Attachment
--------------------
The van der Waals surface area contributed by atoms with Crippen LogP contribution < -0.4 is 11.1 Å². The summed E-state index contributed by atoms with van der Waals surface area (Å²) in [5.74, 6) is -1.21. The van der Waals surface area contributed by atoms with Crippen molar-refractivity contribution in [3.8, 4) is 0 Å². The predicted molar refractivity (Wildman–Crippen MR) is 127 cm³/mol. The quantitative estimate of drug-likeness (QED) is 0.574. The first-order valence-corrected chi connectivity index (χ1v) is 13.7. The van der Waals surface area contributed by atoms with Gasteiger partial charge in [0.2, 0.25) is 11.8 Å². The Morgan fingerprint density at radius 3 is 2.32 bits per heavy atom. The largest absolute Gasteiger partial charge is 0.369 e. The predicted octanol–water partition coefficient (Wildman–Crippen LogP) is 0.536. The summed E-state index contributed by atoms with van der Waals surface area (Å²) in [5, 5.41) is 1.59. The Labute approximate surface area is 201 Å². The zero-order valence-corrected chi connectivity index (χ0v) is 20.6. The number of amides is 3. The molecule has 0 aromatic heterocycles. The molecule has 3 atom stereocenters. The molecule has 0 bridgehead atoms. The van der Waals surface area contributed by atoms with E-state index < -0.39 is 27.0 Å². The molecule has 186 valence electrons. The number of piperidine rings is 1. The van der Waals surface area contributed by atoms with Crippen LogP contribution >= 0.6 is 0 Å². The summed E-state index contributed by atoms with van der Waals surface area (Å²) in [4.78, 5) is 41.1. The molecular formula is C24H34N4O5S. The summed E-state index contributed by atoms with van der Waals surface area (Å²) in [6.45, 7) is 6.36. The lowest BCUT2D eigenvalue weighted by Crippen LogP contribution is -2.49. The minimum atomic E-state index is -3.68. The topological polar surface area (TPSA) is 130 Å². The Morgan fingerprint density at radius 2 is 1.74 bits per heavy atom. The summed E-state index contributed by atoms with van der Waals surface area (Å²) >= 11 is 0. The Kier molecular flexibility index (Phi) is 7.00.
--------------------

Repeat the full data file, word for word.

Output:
The van der Waals surface area contributed by atoms with Crippen LogP contribution < -0.4 is 11.1 Å². The summed E-state index contributed by atoms with van der Waals surface area (Å²) in [5.74, 6) is -1.21. The van der Waals surface area contributed by atoms with Crippen molar-refractivity contribution in [3.8, 4) is 0 Å². The predicted molar refractivity (Wildman–Crippen MR) is 127 cm³/mol. The quantitative estimate of drug-likeness (QED) is 0.574. The first-order valence-corrected chi connectivity index (χ1v) is 13.7. The van der Waals surface area contributed by atoms with Gasteiger partial charge in [0.2, 0.25) is 11.8 Å². The Morgan fingerprint density at radius 3 is 2.32 bits per heavy atom. The largest absolute Gasteiger partial charge is 0.369 e. The predicted octanol–water partition coefficient (Wildman–Crippen LogP) is 0.536. The summed E-state index contributed by atoms with van der Waals surface area (Å²) in [5, 5.41) is 1.59. The Labute approximate surface area is 201 Å². The zero-order valence-corrected chi connectivity index (χ0v) is 20.6. The number of amides is 3. The molecule has 0 aromatic heterocycles. The molecule has 3 atom stereocenters. The molecule has 0 bridgehead atoms. The van der Waals surface area contributed by atoms with E-state index < -0.39 is 27.0 Å². The molecule has 186 valence electrons. The number of piperidine rings is 1. The van der Waals surface area contributed by atoms with Crippen LogP contribution >= 0.6 is 0 Å². The summed E-state index contributed by atoms with van der Waals surface area (Å²) in [4.78, 5) is 41.1. The molecular formula is C24H34N4O5S. The summed E-state index contributed by atoms with van der Waals surface area (Å²) in [6.45, 7) is 6.36. The lowest BCUT2D eigenvalue weighted by Crippen LogP contribution is -2.49. The minimum atomic E-state index is -3.68. The topological polar surface area (TPSA) is 130 Å². The Morgan fingerprint density at radius 2 is 1.74 bits per heavy atom. The summed E-state index contributed by atoms with van der Waals surface area (Å²) >= 11 is 0. The Kier molecular flexibility index (Phi) is 7.00.